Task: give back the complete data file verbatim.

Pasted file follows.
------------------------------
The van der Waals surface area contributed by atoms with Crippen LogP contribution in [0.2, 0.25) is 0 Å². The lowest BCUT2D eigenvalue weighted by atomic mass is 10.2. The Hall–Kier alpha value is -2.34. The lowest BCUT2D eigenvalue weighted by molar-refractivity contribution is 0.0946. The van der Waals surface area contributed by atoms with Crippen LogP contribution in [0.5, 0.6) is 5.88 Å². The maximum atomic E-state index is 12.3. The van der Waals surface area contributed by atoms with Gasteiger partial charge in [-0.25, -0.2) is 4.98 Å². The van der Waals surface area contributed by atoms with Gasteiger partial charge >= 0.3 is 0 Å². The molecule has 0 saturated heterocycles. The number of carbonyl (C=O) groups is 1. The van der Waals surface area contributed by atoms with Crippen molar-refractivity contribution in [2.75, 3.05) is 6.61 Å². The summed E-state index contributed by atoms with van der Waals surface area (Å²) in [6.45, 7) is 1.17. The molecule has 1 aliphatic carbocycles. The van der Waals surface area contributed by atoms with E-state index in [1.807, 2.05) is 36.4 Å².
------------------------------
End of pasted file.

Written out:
The van der Waals surface area contributed by atoms with Crippen LogP contribution in [0.2, 0.25) is 0 Å². The lowest BCUT2D eigenvalue weighted by atomic mass is 10.2. The Hall–Kier alpha value is -2.34. The lowest BCUT2D eigenvalue weighted by molar-refractivity contribution is 0.0946. The van der Waals surface area contributed by atoms with Crippen LogP contribution in [0.5, 0.6) is 5.88 Å². The maximum atomic E-state index is 12.3. The van der Waals surface area contributed by atoms with Gasteiger partial charge in [-0.25, -0.2) is 4.98 Å². The van der Waals surface area contributed by atoms with Gasteiger partial charge >= 0.3 is 0 Å². The molecule has 0 saturated heterocycles. The number of carbonyl (C=O) groups is 1. The van der Waals surface area contributed by atoms with Crippen molar-refractivity contribution in [2.75, 3.05) is 6.61 Å². The summed E-state index contributed by atoms with van der Waals surface area (Å²) in [6.45, 7) is 1.17. The molecule has 1 aliphatic carbocycles. The van der Waals surface area contributed by atoms with E-state index in [1.807, 2.05) is 36.4 Å².